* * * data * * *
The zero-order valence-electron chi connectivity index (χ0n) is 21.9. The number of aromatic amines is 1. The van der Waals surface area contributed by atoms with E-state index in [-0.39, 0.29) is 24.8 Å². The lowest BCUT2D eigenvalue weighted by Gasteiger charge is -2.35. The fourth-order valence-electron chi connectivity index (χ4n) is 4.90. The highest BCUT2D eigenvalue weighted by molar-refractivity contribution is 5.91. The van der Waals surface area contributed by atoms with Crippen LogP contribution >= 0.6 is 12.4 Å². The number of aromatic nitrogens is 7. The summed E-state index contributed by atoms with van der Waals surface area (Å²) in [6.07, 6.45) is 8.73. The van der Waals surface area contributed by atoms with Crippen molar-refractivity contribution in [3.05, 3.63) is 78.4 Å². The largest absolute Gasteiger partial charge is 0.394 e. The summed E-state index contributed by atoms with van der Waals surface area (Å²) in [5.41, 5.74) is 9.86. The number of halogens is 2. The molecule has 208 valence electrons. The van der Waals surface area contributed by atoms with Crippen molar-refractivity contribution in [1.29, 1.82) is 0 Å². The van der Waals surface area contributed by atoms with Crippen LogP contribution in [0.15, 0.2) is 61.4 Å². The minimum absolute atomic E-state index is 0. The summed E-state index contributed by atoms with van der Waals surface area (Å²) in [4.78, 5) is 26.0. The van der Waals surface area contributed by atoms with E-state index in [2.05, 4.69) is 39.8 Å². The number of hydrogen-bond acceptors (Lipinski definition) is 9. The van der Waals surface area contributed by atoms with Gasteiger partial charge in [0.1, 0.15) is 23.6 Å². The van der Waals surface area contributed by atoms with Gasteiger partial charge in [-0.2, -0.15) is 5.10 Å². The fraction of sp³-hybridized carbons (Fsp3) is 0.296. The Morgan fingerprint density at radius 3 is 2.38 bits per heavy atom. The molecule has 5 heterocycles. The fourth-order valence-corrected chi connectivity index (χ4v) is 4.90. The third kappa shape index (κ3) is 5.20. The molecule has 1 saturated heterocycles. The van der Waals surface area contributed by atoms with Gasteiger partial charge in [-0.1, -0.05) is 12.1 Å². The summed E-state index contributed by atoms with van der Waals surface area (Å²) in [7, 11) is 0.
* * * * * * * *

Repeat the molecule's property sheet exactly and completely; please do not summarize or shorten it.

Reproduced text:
The zero-order valence-electron chi connectivity index (χ0n) is 21.9. The number of aromatic amines is 1. The van der Waals surface area contributed by atoms with E-state index in [-0.39, 0.29) is 24.8 Å². The lowest BCUT2D eigenvalue weighted by Gasteiger charge is -2.35. The fourth-order valence-electron chi connectivity index (χ4n) is 4.90. The highest BCUT2D eigenvalue weighted by molar-refractivity contribution is 5.91. The van der Waals surface area contributed by atoms with Crippen LogP contribution >= 0.6 is 12.4 Å². The number of aromatic nitrogens is 7. The summed E-state index contributed by atoms with van der Waals surface area (Å²) in [6.07, 6.45) is 8.73. The van der Waals surface area contributed by atoms with Crippen molar-refractivity contribution in [3.05, 3.63) is 78.4 Å². The largest absolute Gasteiger partial charge is 0.394 e. The summed E-state index contributed by atoms with van der Waals surface area (Å²) in [5.41, 5.74) is 9.86. The number of halogens is 2. The molecule has 208 valence electrons. The van der Waals surface area contributed by atoms with Crippen molar-refractivity contribution in [1.29, 1.82) is 0 Å². The van der Waals surface area contributed by atoms with Crippen LogP contribution in [0.15, 0.2) is 61.4 Å². The minimum absolute atomic E-state index is 0. The summed E-state index contributed by atoms with van der Waals surface area (Å²) in [4.78, 5) is 26.0. The van der Waals surface area contributed by atoms with E-state index in [2.05, 4.69) is 39.8 Å². The number of hydrogen-bond acceptors (Lipinski definition) is 9. The van der Waals surface area contributed by atoms with Gasteiger partial charge in [0.1, 0.15) is 23.6 Å². The van der Waals surface area contributed by atoms with Gasteiger partial charge in [-0.2, -0.15) is 5.10 Å². The fraction of sp³-hybridized carbons (Fsp3) is 0.296. The Morgan fingerprint density at radius 3 is 2.38 bits per heavy atom. The molecule has 5 heterocycles. The fourth-order valence-corrected chi connectivity index (χ4v) is 4.90. The third kappa shape index (κ3) is 5.20. The molecule has 1 saturated heterocycles. The van der Waals surface area contributed by atoms with Gasteiger partial charge in [-0.1, -0.05) is 12.1 Å². The summed E-state index contributed by atoms with van der Waals surface area (Å²) in [7, 11) is 0.